The second effect is that the uncommitted confuse new believers. New believers will invariably need good models while they are in the infancy of their faith in Christ. Schmucker says that those who are not faithful attenders and not committed to the church “are not only reverse-witnesses, they’re reverse-models.” He goes on to say: “ In their arrogance, non-attenders are effectively saying to new believers, “All of that stuff you’re reading in the Bible isn’t really necessary. You can live without the encouragement from other Christians. You can live without sacrificing yourself to serve and love other Christians. You can live without teaching and preaching. You can live without shepherds.”
The church is called to make disciples of all nations. That is the command Jesus gave in the great commission. If a church has those who are not willing to commit to being faithful to it making disciples will become tougher because the new disciple will be getting a mixed message.
Thirdly the non-attender, the uncommitted, discourage regular attenders. When part of the body is missing that creates more work for the parts of the body that are there. No matter which church you are in if there is only a handful of people who are faithful and do the work of the ministry they will more than likely be burned out.
This will lead to jealousy and sometimes being prideful. There is a temptation to say look at all the work I am doing and they will not even show up. It is tempting to think that way no doubt. But when there is a committed body and all parts of the body are working together there will be a unity and harmony like we would have never imagined could have been.
Lastly these people worry their leaders. When people are not at church or do not care about the activities which may grow the church this worries the leaders of the church. Hebrews 3:17 says: Obey your leaders and submit to their authority. They keep watch over you as men who must give an account. The pastor is also called a shepherd. The shepherd is concerned when part of the flock is either missing or stops coming. “A good shepherd doesn’t rest until all his sheep are accounted for. Non-attenders makes this task nearly impossible.”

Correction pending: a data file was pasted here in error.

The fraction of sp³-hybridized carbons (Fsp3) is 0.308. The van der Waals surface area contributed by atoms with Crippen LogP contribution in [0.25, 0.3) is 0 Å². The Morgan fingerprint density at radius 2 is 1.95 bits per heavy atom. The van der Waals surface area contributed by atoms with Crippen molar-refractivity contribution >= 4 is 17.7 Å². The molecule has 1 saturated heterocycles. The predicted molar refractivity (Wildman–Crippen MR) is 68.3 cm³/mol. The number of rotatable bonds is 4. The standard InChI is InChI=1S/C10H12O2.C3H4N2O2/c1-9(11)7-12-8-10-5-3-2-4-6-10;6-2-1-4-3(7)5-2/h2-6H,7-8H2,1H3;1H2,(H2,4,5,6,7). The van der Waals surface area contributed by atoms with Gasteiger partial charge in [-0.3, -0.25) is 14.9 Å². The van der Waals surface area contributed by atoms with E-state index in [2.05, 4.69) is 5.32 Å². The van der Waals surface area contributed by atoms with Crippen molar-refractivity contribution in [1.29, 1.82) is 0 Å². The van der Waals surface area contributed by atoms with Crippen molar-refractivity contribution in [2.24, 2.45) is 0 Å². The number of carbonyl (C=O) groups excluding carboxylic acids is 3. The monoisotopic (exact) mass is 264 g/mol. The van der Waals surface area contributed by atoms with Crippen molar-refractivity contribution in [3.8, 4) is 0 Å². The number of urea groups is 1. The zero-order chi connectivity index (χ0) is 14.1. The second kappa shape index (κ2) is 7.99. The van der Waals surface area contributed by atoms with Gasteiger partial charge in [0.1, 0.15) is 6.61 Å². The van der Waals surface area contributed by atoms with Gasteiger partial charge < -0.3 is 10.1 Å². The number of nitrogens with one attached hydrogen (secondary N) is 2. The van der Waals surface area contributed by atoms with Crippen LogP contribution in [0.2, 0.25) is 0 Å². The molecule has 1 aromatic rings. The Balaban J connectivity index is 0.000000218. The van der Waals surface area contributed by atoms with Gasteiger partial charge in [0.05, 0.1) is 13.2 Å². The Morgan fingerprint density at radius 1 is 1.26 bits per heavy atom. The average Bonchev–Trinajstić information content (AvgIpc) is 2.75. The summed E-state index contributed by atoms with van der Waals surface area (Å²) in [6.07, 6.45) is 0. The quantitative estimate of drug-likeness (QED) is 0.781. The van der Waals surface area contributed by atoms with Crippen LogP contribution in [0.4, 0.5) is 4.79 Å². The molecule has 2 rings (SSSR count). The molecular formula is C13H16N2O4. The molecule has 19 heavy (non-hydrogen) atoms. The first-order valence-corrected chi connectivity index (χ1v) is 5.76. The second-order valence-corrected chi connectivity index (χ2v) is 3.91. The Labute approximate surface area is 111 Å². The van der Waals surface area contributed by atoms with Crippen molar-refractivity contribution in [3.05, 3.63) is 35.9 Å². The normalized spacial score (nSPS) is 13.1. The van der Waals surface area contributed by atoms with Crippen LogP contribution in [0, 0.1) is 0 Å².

To close this section here is the closing paragraph of the article. “While time and courage are needed to address the problem of non-attenders, every pastor or elder should feel a burden to remove these no-shows and cure the toxic effect they have on evangelism, on new believers, on the faithful attenders, and on the church’s shepherds. The payoff? As the church’s membership increasingly consists only in those who faithfully attend and contribute to the life of the body, the church will begin to resemble the body God intended: a display of his wisdom that brings glory to the Head of the Church, Jesus Christ.”
Commitment to the Body of Christ
In our American culture commitment is lacking as a whole. We are not a very committed culture. Much to out detriment the church has allowed this aversion to commitment creep in slowly. So much so that when we form our thinking on the church we do it from what we want the church to be instead of what scripture reveals about the church. Of course we must use common sense as well and realize that it is next to impossible for some to be as faithful as they would like to be. These words are not directed at the person who is hospitalized and the one who is a shut in and physically can not get out.
We want to have a biblical view of the church and the reason we are committed to the church. To close here are two themes we see in the scriptures when it comes to the church. First we should be committed to the church because Jesus is committed to the church. In Ephesians 5:23 we read that Christ is the Savior of THE CHURCH, HIS BODY. We also read that Christ is the head of the church. Can the uncommitted really say Christ is their Savior or their head if they are not committed to what Christ is the Savior and head of?
As we keep reading in Ephesians 5 we read that Christ loved the church and gave Himself up for her (25). As the chapter goes on we read that Christ nourishes and cherishes the church, because we are members of His body (29-30). How is a Christian to be nourished and cherished if they are not committing themselves to the thing Christ nourishes and cherishes?